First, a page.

Netsuke at the Bristol Museum

I popped into The Bristol Museum this week to find out about their netsuke collection. So lovely to be greeted by printmaker Melanie Wickham in the main reception. She pointed me in the right direction for their online collections, the Eastern Arts Gallery and contact details for Kate Newnham (Curator of Eastern Art and Culture at Bristol’s Museums, Galleries and Archives). I headed upstairs to the second floor to check out their tiny collection of Japanese netsuke in the Eastern Arts Gallery.

Eastern Art Gallery

The gallery is abundant with Chinese ceramics from the Ming, Tang and Song dynasty. A small group of Japanese netsuke labelled 'Miniature zodiac animals from Japan' sit in a Dragon themed glass cabinet. A crouching tiger, a monkey eating some fruit, a horse lying on its side curled up like a cat, a hare wearing a dress holding onto a cylindrical object and a coiled up sea creature. I have no pencil on me so I take a quick photo to remind me what is here. Taking a photograph is useful and there are positives to drawing from a photograph especially when the lens magnifies the detail. What is fascinating about seeing the real thing, is the intricately carved detail which flows around the entire netsuke. The detail in these tiny objects is breath taking and when I stop for a couple of hours to draw these netsuke, I take the time to appreciate what is in front of me, allowing more of an intimate connection with these beautiful works of art.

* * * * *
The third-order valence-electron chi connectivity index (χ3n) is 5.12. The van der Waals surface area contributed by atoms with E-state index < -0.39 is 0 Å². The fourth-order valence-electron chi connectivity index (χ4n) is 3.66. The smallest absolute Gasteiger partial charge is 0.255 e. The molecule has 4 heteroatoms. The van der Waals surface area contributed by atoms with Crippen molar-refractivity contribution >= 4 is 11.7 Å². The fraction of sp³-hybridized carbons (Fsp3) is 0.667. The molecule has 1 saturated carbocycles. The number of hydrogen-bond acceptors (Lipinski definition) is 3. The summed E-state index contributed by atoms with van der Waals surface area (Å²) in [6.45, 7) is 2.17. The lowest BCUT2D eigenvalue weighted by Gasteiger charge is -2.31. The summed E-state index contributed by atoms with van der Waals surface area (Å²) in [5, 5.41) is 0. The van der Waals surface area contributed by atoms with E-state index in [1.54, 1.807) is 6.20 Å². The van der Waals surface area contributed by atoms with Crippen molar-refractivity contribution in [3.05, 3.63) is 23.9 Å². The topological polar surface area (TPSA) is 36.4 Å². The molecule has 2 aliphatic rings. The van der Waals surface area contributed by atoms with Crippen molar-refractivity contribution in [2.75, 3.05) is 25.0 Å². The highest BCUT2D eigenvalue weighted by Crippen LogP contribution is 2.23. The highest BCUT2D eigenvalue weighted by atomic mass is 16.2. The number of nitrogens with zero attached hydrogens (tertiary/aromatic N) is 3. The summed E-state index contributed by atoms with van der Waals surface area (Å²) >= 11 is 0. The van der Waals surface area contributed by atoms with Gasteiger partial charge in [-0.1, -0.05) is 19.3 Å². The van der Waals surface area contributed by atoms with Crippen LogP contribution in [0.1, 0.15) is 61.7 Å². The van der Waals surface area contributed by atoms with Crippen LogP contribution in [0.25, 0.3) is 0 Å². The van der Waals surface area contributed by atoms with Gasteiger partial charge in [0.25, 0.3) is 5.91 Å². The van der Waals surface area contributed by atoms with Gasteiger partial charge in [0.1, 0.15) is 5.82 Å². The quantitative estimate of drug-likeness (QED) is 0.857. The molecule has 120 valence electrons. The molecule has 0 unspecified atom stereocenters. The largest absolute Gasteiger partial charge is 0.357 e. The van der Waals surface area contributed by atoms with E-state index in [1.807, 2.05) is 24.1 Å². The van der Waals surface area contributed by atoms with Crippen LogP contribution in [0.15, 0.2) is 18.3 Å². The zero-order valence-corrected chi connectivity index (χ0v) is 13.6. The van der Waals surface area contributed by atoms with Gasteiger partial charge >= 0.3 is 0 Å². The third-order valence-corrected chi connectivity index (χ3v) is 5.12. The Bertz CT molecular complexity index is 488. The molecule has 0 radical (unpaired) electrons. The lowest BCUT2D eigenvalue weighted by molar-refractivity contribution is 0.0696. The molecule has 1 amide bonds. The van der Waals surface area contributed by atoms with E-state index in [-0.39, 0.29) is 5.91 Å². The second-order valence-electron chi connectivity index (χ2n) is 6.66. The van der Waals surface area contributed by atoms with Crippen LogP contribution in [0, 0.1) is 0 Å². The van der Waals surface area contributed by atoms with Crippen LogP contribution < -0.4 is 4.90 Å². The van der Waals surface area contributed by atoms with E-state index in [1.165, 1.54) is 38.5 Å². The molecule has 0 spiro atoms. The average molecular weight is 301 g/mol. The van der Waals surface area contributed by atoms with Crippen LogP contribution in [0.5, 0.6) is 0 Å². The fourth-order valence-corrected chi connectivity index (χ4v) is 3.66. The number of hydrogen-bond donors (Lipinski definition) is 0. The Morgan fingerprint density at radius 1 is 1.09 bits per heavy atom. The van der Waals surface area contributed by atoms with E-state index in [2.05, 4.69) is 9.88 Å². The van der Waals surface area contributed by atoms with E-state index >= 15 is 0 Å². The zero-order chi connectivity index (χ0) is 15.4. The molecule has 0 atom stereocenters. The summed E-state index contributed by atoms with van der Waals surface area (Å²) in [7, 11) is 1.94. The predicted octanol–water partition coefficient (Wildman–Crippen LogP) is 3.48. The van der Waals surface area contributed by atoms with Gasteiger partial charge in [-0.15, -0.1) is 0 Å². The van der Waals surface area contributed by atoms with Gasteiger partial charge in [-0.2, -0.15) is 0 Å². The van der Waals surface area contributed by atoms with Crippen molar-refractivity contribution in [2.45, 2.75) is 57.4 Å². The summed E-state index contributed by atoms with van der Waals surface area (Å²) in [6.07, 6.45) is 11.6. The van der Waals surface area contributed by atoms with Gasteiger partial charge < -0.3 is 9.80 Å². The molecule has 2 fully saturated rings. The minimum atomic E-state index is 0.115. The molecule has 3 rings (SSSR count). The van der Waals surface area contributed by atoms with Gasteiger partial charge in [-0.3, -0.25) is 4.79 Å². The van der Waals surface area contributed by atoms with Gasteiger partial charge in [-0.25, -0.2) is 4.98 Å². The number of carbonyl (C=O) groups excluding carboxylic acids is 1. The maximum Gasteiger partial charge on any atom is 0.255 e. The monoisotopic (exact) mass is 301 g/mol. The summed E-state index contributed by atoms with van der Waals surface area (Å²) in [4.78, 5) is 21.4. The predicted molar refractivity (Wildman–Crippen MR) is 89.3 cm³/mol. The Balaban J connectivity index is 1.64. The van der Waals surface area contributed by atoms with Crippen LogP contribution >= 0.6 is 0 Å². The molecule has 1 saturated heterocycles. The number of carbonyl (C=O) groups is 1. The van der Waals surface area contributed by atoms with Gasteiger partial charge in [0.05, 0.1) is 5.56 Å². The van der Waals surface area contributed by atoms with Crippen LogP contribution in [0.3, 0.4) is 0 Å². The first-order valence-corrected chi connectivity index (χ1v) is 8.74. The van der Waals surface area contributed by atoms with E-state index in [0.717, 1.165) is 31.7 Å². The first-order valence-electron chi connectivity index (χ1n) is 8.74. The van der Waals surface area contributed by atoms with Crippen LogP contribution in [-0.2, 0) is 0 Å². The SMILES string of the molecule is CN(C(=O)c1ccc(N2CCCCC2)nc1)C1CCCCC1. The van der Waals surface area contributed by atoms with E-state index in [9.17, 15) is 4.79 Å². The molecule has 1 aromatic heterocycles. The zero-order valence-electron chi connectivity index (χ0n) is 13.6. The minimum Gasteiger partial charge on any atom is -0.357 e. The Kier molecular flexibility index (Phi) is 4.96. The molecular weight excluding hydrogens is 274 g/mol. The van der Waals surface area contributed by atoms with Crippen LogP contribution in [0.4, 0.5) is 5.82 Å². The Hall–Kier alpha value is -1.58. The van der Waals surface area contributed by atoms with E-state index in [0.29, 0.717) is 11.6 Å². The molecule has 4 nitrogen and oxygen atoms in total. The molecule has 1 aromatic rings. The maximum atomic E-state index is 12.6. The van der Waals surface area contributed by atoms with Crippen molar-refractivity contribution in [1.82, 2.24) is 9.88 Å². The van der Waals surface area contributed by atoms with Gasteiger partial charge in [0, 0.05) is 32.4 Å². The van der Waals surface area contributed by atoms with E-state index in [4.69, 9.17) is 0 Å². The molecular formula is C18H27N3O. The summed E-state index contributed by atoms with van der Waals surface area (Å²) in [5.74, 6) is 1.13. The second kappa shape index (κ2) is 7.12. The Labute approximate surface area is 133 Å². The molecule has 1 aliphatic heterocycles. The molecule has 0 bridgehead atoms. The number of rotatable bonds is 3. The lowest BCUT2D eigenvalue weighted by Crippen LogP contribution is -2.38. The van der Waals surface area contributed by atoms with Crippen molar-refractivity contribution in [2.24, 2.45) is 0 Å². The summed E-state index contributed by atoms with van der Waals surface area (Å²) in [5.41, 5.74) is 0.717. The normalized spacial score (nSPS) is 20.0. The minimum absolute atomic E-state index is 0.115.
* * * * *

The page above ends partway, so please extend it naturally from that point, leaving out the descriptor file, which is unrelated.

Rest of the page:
Booking a Netsuke Drawing Session

I head back to my studio and check out The Bristol Museum website. I find a list of 240 netsuke without images. All of these netsuke are in storage so I send an email to Kate Newnham to find out more about their netsuke collection with a view to drawing some of the netsuke animals from their online list.

A few days later I received an email back from Kate who has booked me in for a netsuke drawing session later on this month.

No changing of place at a hundred miles an hour will make us one whit stronger, happier, or wiser. There was always more in the world than men could see, walked they ever so slowly; they will see it no better for going fast. The really precious things are thought and sight, not pace. It does a bullet no good to go fast; and a man, if he be truly a man, no harm to go slow; for his glory is not at all in going, but in being.
— Ruskin from Alain de Botton's - The Art of Travel.